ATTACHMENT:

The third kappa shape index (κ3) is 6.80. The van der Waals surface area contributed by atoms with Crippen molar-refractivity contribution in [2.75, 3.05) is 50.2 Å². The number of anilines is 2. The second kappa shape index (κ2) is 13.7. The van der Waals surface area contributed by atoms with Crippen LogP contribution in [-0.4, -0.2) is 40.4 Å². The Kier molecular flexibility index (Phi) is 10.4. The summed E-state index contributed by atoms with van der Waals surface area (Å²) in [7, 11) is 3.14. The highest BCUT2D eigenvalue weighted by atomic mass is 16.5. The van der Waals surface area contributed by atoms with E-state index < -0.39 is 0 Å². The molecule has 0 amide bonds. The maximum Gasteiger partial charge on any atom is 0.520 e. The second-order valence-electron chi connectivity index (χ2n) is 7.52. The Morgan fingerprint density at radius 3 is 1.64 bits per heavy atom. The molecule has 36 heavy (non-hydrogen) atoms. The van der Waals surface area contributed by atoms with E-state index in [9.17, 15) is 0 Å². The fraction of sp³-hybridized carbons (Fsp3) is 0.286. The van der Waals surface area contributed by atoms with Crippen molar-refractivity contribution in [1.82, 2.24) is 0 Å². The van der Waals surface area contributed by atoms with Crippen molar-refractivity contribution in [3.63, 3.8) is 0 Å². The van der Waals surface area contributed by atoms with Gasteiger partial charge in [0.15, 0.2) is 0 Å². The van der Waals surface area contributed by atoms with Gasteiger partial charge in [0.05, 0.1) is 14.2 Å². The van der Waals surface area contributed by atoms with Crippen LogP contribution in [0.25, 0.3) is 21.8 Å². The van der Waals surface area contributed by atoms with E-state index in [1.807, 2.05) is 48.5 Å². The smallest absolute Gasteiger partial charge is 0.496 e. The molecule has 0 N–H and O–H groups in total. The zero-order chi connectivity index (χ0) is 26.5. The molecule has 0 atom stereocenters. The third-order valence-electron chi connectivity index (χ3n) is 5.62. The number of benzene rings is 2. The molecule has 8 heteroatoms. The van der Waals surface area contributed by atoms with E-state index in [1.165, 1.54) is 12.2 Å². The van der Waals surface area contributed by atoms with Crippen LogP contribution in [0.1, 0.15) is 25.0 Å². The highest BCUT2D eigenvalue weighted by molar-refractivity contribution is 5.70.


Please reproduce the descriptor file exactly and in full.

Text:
The third kappa shape index (κ3) is 6.80. The van der Waals surface area contributed by atoms with Crippen molar-refractivity contribution in [2.75, 3.05) is 50.2 Å². The number of anilines is 2. The second kappa shape index (κ2) is 13.7. The van der Waals surface area contributed by atoms with Crippen LogP contribution in [-0.4, -0.2) is 40.4 Å². The Kier molecular flexibility index (Phi) is 10.4. The summed E-state index contributed by atoms with van der Waals surface area (Å²) in [7, 11) is 3.14. The highest BCUT2D eigenvalue weighted by atomic mass is 16.5. The van der Waals surface area contributed by atoms with E-state index < -0.39 is 0 Å². The molecule has 0 amide bonds. The maximum Gasteiger partial charge on any atom is 0.520 e. The second-order valence-electron chi connectivity index (χ2n) is 7.52. The Morgan fingerprint density at radius 3 is 1.64 bits per heavy atom. The molecule has 36 heavy (non-hydrogen) atoms. The van der Waals surface area contributed by atoms with E-state index in [9.17, 15) is 0 Å². The fraction of sp³-hybridized carbons (Fsp3) is 0.286. The van der Waals surface area contributed by atoms with Crippen molar-refractivity contribution in [1.82, 2.24) is 0 Å². The van der Waals surface area contributed by atoms with Crippen molar-refractivity contribution in [3.63, 3.8) is 0 Å². The van der Waals surface area contributed by atoms with Gasteiger partial charge in [0.15, 0.2) is 0 Å². The van der Waals surface area contributed by atoms with Gasteiger partial charge in [0.05, 0.1) is 14.2 Å². The van der Waals surface area contributed by atoms with Crippen LogP contribution in [0.25, 0.3) is 21.8 Å². The van der Waals surface area contributed by atoms with E-state index in [1.807, 2.05) is 48.5 Å². The smallest absolute Gasteiger partial charge is 0.496 e. The molecule has 0 N–H and O–H groups in total. The zero-order chi connectivity index (χ0) is 26.5. The molecule has 0 atom stereocenters. The third-order valence-electron chi connectivity index (χ3n) is 5.62. The number of benzene rings is 2. The molecule has 8 heteroatoms. The van der Waals surface area contributed by atoms with E-state index in [1.165, 1.54) is 12.2 Å². The van der Waals surface area contributed by atoms with Crippen LogP contribution in [0.1, 0.15) is 25.0 Å². The highest BCUT2D eigenvalue weighted by molar-refractivity contribution is 5.70.